I have an even better idea--let's find ways to make sure that the Christian day schools we support (whether in Grand Rapids or out here in the provinces) are capable of admitting children from every ethnicity, race, and income level. That way everyone has access to a Christ-centered education.

Having served six years on CRWRC's board, I fully understand that our binational structure can seem like a burden. But as a U.S. member of the CRCNA, I am thankful for our strong Canadian contingent. Wherever I have gone in CRC circles, I have constantly been reminded of the amazing contributions of our Canadian sisters and brothers. (One of my proudest moments during my service on the CRWRC board was being declared an "honorary member" of the "Canadian Caucus.") Rather than thinking of the red tape and additional structure that occasionally annoys us, I hope we instead think of how much being a binational organization has helped us. We U.S. folks need the Canadians. I hope they feel the same about us.

I am glad this think tank has been formed. Too often I have seen money raised for short-term mission trips that clearly were not going to benefit either the travellers or the folks in the destination country.  I still remember meeting a Haitian pastor who, suggested that just maybe Haiti would be better off if North America would "just leave us alone."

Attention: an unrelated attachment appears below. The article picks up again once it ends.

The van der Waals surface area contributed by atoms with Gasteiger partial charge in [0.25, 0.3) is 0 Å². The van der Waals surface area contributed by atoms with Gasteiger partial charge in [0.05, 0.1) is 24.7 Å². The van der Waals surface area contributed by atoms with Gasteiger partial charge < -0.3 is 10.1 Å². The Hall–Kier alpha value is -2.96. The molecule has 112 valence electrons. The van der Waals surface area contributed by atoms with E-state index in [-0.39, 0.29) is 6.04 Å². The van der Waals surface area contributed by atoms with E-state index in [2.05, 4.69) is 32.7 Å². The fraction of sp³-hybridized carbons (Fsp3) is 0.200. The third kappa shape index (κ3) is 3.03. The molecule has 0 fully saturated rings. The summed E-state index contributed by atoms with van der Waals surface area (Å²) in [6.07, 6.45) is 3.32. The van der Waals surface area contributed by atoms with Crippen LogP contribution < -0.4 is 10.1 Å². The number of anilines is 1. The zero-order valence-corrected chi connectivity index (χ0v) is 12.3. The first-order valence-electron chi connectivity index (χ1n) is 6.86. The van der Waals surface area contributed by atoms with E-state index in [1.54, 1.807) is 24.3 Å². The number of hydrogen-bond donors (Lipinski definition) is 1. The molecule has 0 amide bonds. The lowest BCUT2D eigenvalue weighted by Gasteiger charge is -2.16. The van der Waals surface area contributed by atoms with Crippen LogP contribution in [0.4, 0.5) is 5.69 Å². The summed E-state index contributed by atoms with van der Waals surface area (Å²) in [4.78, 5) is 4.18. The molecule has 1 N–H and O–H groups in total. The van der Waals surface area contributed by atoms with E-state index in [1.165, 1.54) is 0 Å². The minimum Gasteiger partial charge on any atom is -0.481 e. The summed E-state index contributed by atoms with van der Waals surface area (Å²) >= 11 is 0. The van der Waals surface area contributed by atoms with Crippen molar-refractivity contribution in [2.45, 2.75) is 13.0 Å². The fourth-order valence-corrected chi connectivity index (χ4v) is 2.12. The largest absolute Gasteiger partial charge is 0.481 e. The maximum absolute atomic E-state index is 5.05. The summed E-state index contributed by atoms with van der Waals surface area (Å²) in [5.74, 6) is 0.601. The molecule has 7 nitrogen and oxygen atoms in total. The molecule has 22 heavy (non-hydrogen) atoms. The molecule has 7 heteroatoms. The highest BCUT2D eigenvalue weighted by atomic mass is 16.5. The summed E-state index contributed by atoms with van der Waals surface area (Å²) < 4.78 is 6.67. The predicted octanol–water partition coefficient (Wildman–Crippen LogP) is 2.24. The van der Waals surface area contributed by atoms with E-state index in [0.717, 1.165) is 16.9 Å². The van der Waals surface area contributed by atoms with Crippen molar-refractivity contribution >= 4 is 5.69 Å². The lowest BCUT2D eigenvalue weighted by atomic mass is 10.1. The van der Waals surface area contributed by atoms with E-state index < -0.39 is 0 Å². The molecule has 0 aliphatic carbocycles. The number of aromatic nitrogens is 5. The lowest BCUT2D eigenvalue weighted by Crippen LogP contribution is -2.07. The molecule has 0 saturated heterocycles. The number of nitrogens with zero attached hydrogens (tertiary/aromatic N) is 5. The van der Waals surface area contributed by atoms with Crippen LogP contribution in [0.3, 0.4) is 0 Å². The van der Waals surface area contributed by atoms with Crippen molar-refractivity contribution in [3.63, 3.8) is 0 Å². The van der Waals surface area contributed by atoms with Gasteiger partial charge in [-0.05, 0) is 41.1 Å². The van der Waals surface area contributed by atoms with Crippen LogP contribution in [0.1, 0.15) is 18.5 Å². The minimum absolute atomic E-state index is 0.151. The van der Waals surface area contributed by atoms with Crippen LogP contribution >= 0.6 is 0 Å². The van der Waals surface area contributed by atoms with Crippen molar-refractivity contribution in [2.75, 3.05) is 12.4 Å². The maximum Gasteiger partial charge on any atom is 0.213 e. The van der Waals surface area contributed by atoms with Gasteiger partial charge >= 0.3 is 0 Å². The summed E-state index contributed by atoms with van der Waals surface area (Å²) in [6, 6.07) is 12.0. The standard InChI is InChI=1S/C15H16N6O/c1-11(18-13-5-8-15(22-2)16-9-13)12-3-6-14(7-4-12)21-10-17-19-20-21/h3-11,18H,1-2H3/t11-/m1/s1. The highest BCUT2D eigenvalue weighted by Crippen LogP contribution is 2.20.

That being said, it may be that there is still room for overseas short term missions "done right." For example, one of the focuses of a well-done short term mission trip might be education--learning about other cultures, learning about how our actions in North America have a major impact around the work, etc. I had an experience like this in college during a two-week "mission trip" to the Dominican Republic, where we spent much of our time either learning in a classroom type setting or learning by spending time connecting with the folks in the DR. Yes, we did some painting and some digging, and taught a VBS in a batey, and I don't pretend that our trip was some paragon to be admired or copied, but the focus really was on learning from and connecting with Dominican and Haitian Christians, and it seems there were at least some long-term benefits.